Welcome! I'm Cerie, an athlete with an adventurous spirit who has spent the last 10+ years living abroad and traveling throughout Europe and beyond. I'm passionate about European travel, the great outdoors, and pursuing a lifestyle that allows for the freedom to explore. Originally from Boston, I'm currently based in Northern England. Hop in my duffel bag, and come along for the ride!

i'm Cerie

How to Fight Jet Lag: 5 Best Tips for Travelers

Over the past 10 years, I’ve crossed the Atlantic Ocean over 40 times en route to and from Europe, which means I have had to become an expert on how to fight jet lag.

When planning a trip to Europe, or anywhere else that requires switching time zones it’s easy to get caught up in the excitement and anticipation of the trip and forget about the impact jet lag can have upon arrival. This is particularly true for new travelers who have never experienced jet lag, and don’t know what to expect. Even for seasoned travelers, jet lag can hit hard and derail your plans if you aren’t careful. Your body and mind can sometimes react in unexpected ways and play mind games, so you need to know what signs to look out for, and put a solid approach in place in order to combat the exhaustion in the moment.

Being prepared and knowing how to fight jet jag before you travel can make your transition much smoother and help you spend less time adjusting and more time exploring.

Here are my top 5 tips for how to fight jet lag.

1. Hydrate Well

Adequate hydration is one of the building blocks of good health, and unsurprisingly this also applies to fighting jet lag. Hydrating before, during and after travel will keep you at optimal health, and allow your body to recover quicker, making it more prepared to fight jet leg and adjust to the new time zone more quickly. Drink at least 8-12 cups or 2-3 liters of water per day for optimal hydration. Make sure to up your intake even more if you are consuming any coffee or alcohol to offset their de-hydrating effects.

2. Be Strategic With Your Flight Times

Flights from the US to Europe are often red-eyes, which can add another challenge for travelers. When possible, choose a flight time later in the evening which will align more with your natural bedtime and therefore make it easier to get some sleep during your trip. The other advantage of flying later is arriving later at your destination. Most hotels and accommodations don’t allow check-in until the afternoon, so an early morning arrival might not be advantageous for the exhausted traveler who wants to get straight to sleep.

3. Take a Nap Upon Arrival

Even if you are able to get some shut-eye on your flight, it’s usually low quality sleep filled with discomfort, noise and interruptions. Arriving at your destination often provides a rush of adrenaline as you are forced to navigate customs and border control, but once you are through the chaos, unrelenting exhaustion often sets in. While I used to force myself to stay awake for as long as possible, I’ve since changed my approach in recent years. I’ve found that allowing myself to take a short nap the first day takes the edge off of my exhaustion and makes the beginning of my trip much more enjoyable while also allowing me to adjust to the time zone really quickly. When possible, I try not to plan a busy itinerary on my first day to allow myself to settle in. Take a nap in the morning or afternoon, but make sure you limit the duration so you are able to get to sleep at a normal hour later in the evening. While it’s challenging to fight your body’s desire to sleep the day away, being disciplined with this will pay off for the rest of your trip!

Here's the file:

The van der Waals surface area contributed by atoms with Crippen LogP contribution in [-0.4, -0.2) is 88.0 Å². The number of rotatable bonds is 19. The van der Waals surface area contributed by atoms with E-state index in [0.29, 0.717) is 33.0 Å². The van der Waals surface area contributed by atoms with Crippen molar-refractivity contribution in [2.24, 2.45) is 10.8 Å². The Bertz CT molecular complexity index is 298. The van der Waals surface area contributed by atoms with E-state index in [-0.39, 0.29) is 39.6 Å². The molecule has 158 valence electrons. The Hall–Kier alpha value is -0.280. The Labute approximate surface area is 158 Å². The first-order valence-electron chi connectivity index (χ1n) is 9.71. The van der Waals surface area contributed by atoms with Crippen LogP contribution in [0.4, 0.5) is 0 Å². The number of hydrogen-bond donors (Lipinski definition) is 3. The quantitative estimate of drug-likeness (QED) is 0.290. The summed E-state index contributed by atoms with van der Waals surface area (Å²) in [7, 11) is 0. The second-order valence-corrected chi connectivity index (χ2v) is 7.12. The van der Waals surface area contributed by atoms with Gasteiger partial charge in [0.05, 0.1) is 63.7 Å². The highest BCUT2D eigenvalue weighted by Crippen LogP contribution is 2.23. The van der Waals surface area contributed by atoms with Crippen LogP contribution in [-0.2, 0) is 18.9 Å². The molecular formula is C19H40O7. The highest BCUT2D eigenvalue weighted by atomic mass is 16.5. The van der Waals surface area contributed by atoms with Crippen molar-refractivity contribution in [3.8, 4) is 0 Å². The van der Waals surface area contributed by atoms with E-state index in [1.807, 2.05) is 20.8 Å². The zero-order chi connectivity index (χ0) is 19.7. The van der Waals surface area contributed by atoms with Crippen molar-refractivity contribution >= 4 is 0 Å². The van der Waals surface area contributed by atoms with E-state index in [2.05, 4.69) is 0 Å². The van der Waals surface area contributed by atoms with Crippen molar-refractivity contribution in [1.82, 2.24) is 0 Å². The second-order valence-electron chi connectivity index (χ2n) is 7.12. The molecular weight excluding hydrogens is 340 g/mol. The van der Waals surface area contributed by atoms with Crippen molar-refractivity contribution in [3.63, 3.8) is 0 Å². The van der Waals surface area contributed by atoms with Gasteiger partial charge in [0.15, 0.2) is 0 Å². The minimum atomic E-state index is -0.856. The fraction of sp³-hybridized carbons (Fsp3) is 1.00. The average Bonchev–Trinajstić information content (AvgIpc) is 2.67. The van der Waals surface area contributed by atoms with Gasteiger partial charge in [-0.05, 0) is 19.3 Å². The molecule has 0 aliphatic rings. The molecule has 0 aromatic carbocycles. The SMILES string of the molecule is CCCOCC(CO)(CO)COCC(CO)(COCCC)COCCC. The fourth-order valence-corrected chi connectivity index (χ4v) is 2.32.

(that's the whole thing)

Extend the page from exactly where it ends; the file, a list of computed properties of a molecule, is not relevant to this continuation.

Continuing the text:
4. Stay Active

Staying active and getting fresh air will aid in your recovery and help you fight fatigue and the negative effects of travel. This is especially important if you are unable to take a nap on arrival or have a busy itinerary on day one. The more active you are, the less you’ll be aware of your fatigue which will make it easier to get through that first day. The other good part about staying active throughout the day is that you’ll tire yourself out and be ready to sleep when bedtime comes around, which will only help regulate your internal clock and speed up the adjustment process. Take a walk or a bike ride to get acquainted with your new location while allowing your mind and body some beneficial activity and fresh air.

5. Adjust to Your New Time Zone as Quickly as Possible

Above all, the most important tip for how to fight jet lag is to adjust to your new time zone as quickly as possible. While this requires discipline and preparedness, you will thank yourself for your efforts when you are out enjoying your new destination rather than falling asleep in your soup. It’s tempting to listen to your body which will want to sleep in late and go to bed late, however this will actually provide more disruption than good. Stick to your game plan and get your body adjusted right away!

Knowing what to expect and having a game plan for dealing with jet lag is an important part of European travel. Be sure to use some of these tips on your next travels to help you fight jet lag so you can make the most of your adventures in Europe!

Are you interested in travel wellness beyond how to fight jet lag? Check out my tips for How to Stay Healthy While Traveling.


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